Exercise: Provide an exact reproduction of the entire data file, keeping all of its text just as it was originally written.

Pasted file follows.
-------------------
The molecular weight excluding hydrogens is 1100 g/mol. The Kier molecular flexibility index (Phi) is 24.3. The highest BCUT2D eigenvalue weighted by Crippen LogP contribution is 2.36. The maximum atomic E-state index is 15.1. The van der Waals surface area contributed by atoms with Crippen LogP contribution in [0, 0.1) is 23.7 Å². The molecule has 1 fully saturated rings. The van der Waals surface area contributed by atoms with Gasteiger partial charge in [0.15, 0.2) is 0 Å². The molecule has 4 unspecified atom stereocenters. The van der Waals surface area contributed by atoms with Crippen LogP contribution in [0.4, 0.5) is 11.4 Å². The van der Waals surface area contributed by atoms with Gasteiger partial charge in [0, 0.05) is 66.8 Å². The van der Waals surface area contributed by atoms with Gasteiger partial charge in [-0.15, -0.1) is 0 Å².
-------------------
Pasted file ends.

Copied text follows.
The molecular weight excluding hydrogens is 1100 g/mol. The Kier molecular flexibility index (Phi) is 24.3. The highest BCUT2D eigenvalue weighted by Crippen LogP contribution is 2.36. The maximum atomic E-state index is 15.1. The van der Waals surface area contributed by atoms with Crippen LogP contribution in [0, 0.1) is 23.7 Å². The molecule has 1 fully saturated rings. The van der Waals surface area contributed by atoms with Gasteiger partial charge in [0.15, 0.2) is 0 Å². The molecule has 4 unspecified atom stereocenters. The van der Waals surface area contributed by atoms with Crippen LogP contribution in [0.4, 0.5) is 11.4 Å². The van der Waals surface area contributed by atoms with Gasteiger partial charge in [0, 0.05) is 66.8 Å². The van der Waals surface area contributed by atoms with Gasteiger partial charge in [-0.15, -0.1) is 0 Å².